Wednesday, July 15

Paying Fines: Lifestyle Lift

According to The New York Times, Lifestyle Lift, a national cosmetic surgery company with 80 doctors working in offices spread across the U.S., settled with the State of New York over its attempts to fake positive consumer reviews on the Web. The company will pay $300,000 in penalties and costs to the state.

An "attempt to generate business by duping consumers was cynical, manipulative and illegal,” Andrew M. Cuomo, New York’s attorney general told The New York Times.

The $300,000 in penalties and fines will likely be the least of the company's damages. If the Mich.-based company felt negative reviews hurt its reputation as reported, the damage caused by fake reviews will become a blemish that will be hard to overcome.

Adding insult to self-inflicted injury, the attorney general’s office shared one e-mail that instructed employees to "devote the day to doing more postings on the Web as a satisfied client.” Thomas Seery, founder of, where Lifestyle Lift has more than 18o negative reviews, called it right when he said "It’s an incredible violation of consumer trust and it’s a pernicious element of the Web that some companies have embraced this idea, under the guise of reputation management.”

Make no mistake, writing a fake review is not reputation management, especially from a company that carries a "Truth In Medicine" paragraph on its Website. It also pledged that "all Internet communications accompanied by the trademarked Lifestyle Lift logo are fair and accurately represent the latest in medical information about facial firming procedures."

Faking The Net Is No Way To Manage Communication

When a company is bombarded with hundreds of negative reviews, the temptation to fake reviews might be overwhelming.

It's especially true when some reviews include comments such as "I am getting depressed and worry about looking like a freak forever," "My scars are not so bad, but my sister's scars seem to move away from the ear line to the center of her cheek as time goes by," and "My mother has horrible scars from this & her ears are numb. She also has severe pain, constant pain." All of them include procedural costs that ranged from $1,500 to $8,000.

And while the Website claims "satisfying clients has led to unparalleled growth," a simple Google search seems to reveal a different explanation all together. Websites and/or affiliate program sites here, here, here, and here seem to be the sad secret to the its success. Assuming what seems like dozens of sites will eventually be removed, you can read more reviews uncovered by the Consumer Alert Report here.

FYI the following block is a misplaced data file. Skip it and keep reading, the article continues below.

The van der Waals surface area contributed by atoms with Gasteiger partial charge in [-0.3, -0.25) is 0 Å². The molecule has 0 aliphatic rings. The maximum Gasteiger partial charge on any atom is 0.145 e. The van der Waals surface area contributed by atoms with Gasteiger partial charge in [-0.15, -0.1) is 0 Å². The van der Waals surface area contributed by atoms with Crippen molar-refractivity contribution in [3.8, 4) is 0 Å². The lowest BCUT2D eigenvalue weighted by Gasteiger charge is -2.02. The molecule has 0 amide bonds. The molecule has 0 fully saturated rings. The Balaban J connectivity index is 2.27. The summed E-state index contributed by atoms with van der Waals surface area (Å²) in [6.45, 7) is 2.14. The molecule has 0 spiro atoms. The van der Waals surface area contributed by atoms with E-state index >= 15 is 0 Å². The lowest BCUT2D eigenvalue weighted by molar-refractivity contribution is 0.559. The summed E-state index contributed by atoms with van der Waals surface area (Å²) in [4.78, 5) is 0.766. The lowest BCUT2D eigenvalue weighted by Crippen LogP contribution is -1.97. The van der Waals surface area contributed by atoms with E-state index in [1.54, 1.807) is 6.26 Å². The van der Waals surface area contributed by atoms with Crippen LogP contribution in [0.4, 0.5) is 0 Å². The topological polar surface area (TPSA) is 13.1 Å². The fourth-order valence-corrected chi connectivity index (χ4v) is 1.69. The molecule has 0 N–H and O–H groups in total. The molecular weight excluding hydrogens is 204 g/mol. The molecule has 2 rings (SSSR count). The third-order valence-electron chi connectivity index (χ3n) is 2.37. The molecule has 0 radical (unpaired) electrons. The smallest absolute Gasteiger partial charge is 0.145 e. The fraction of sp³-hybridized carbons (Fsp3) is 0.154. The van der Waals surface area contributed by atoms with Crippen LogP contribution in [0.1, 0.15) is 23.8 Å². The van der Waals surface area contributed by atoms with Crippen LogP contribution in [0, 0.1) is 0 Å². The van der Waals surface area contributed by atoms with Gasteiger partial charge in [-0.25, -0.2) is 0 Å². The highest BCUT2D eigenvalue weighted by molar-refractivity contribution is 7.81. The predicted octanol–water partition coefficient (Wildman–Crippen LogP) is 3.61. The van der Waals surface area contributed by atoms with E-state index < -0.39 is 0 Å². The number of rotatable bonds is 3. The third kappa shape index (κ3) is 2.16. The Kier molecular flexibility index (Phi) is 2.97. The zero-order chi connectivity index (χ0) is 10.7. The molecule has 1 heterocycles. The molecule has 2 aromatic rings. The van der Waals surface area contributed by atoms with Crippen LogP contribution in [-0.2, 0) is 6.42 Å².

The fallout doesn't seem to be limited to the practice. The Post-Standard included a local angle that alleges "Dr. Douglas W. Halliday, an ear nose and throat doctor with an office at 4939 Brittonfield Parkway, is listed on Lifestyle Lift's Web site as one of its physicians. Earlier this year, the state fined Halliday $20,000 after he was accused of injecting patients with an unapproved drug he told them was Botox."

When you add up all the damage done to this company in the months ahead, the original reviews and $300,000 fine will be miniscule when compared to the local journalist and consumer investigations of its doctors, more women with problems come forward to share their stories, other AG offices consider launching their own investigations, and a mostly unforgiving online public weighs in on what it thinks of astroturf.

Considering Lifestyle Lift doesn't seem to have any semblance of a crisis communication plan in place, we suspect it's a company in trouble. Its story, as once seen on Montel, NBC, ABC, CBS, Fox, and even in an endorsement from David Griffin who appeared as a contestant on The Biggest Loser, will be replaced with another meaning all together.

Survivable? Perhaps a few months ago. Today? It will take a living case study to know.


Theresa111 on 7/17/09, 7:00 PM said...

This is an eye opener and who would have guessed?

Rich on 7/19/09, 9:33 AM said...


Um, the FTC maybe. They stayed out of our way for a good number of years, but if companies keep abusing the system (when they don't need too), regulations will likely move too far toward consumer censorship.

The whole thing is silly. Companies don't have to fake reviews or erect a mountain of Web sites to be effective online, assuming a high percentage of their customers don't have long term damage.



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